The top left image shows angular distributions of a dragonfly forewing. Researchers used a summation of two Gaussian functions to fit the skewed histograms. The peaks of the fitted curves are located at 111.1 degrees and 112.2 degrees, respectively. Considering that most vein intersections consisted of three veins, when the largest angle was the golden angle of 137.5 degrees, evenly splitting the remainder of the circle into two equal angles, as shown in the inset, the obtained angles would be 111.25 degrees, which agrees with the obtained histogram peak values. The cyan and green arrows indicate secondary peaks at 90 degrees and 101 degrees, respectively. The center image shows the locations of intersections for three specific angles on a dragonfly wing. Intersections that form 137.5 degrees (plus or minus2.5 degrees) and 111 degrees (plus or minus 2.5 degrees) are labeled in blue and red, respectively. The intersections that have two 111-degree angles (plus or minus 2.5 degrees) are labeled in magenta. Most of the blue circles overlap with magenta dots, as shown in the inset. The angle splitting at these intersections exactly follows the golden ratio as illustrated in the inset, and they are primarily observed near the trailing edge and the wing tip. Intersections forming 101 degrees (plus or minus 2.5 degrees) are labeled in green, which identify the interfacial areas connecting primary and secondary veins.

Analyzing the angles

Lu began by taking the approximately 50 dragonfly wing images from the paper and running them through image processing software to convert them to black-and-white images and narrow the vein diameters. He then sent them through a Python program, using its image processing libraries, to be “skeletonized”—reduced to bare line images.

“Keene came up with the entire imaging processing ‘recipe,’” said Huang. “I was so impressed with his self-motivation and willingness to explore different solutions.”

Next, Lu analyzed each place where the lines intersected. There were three lines per intersection and, therefore, three angles. He wrote code to find the value of those angles and, with that done for all the images, he created a plot of the distribution of those angles.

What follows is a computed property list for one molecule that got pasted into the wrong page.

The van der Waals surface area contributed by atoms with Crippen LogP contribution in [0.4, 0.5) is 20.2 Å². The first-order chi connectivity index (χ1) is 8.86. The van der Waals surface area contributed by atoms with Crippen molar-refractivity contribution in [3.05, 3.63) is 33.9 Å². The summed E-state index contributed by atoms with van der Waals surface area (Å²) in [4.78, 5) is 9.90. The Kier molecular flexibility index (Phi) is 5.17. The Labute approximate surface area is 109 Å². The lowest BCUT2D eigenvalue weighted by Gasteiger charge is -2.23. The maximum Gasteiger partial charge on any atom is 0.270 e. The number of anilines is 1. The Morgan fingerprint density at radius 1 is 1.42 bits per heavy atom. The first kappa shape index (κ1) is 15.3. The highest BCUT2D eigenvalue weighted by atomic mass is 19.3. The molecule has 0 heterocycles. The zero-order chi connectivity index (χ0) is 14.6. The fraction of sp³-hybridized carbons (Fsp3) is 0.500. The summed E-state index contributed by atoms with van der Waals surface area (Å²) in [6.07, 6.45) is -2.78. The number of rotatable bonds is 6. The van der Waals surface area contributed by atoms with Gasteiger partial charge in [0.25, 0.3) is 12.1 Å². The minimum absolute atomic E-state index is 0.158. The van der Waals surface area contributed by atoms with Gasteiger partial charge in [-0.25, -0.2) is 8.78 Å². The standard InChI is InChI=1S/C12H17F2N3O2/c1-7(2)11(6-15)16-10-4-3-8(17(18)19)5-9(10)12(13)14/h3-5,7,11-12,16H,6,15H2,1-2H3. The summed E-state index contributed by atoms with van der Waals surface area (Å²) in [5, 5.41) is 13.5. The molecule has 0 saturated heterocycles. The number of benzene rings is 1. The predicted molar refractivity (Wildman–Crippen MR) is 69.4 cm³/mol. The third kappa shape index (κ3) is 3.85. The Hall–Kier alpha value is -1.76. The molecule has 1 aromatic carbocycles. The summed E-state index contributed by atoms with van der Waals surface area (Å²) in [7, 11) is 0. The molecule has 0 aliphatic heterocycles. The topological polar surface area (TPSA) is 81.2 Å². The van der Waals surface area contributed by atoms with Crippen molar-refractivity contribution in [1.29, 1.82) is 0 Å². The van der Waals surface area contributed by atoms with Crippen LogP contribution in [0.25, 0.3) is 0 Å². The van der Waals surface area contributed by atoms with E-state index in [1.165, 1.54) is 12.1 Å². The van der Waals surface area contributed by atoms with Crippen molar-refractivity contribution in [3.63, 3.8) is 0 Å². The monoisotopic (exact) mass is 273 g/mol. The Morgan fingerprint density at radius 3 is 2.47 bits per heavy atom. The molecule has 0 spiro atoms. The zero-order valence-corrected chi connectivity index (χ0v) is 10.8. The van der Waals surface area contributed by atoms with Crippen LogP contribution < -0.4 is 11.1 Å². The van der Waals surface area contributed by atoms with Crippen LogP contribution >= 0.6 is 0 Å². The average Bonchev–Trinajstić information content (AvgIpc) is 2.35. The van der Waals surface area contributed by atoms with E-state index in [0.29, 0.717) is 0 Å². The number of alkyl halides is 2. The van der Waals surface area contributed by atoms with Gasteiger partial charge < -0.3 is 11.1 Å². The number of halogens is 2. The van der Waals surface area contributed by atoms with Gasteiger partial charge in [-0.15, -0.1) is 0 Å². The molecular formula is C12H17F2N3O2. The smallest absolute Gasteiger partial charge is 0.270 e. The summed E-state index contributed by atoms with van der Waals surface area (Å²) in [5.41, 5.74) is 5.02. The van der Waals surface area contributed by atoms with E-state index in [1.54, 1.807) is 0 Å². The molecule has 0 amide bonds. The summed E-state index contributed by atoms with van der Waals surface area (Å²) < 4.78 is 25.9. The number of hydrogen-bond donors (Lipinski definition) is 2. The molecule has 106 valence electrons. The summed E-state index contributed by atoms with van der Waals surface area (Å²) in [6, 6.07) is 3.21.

What Lu and Huang found at that point was unexpected. They did see the golden angle, confirming it could be found in the venation pattern. But the peak of the distribution—in other words, the angle that showed up most often—was 111 degrees. This angle did not immediately mean anything to them, but it was present in the vein pattern about twice as much as the golden angle.

There were also a couple of outlier angles, at 90 and 101 degrees, that disrupted the otherwise smooth distribution. Lu and Huang could not initially explain these, either.

After some analysis, they determined that the 111-degree angle was, in fact, directly related to the golden angle. If one takes a circle and subtracts out the golden angle, then divides what is left by two, the resulting angle  is 111 degrees.

The 90-degree angles were even easier to explain. If one looks at the venation pattern in the images, there are several 90-degree angles at top edges of the wings. But there was no immediately clear reason for the 101-degree outliers.

Lu and Huang also noticed that the golden angle and related angles were concentrated on the bottom edges and tips of the wings. These are locations where the wings have the thinnest structure and might need to be both stronger and lighter—an example, perhaps, of nature using math to fortify itself.

“We were very happy to see these results,” said Lu. “We observed the golden angle and we saw how it was being used in areas of the wings where it was most needed, while still providing the necessary biomechanical and aerodynamic functions.”

He added, “My summer intern experience at Brookhaven was a fantastic way to jump-start my university studies and my future career in research.”

By the end of the summer internship, though, Lu and Huang had yet to explain the 101-degree outlier peak. Huang shelved the project and didn’t fully revisit it until nearly two years later.

More results take shape

In the summer of 2021, Huang teamed up with Shen to attempt to continue where Lu’s research had left off.

“We already had a good story with good results, but I wanted to know if Sam could explain what Keene and I couldn’t,” said Huang.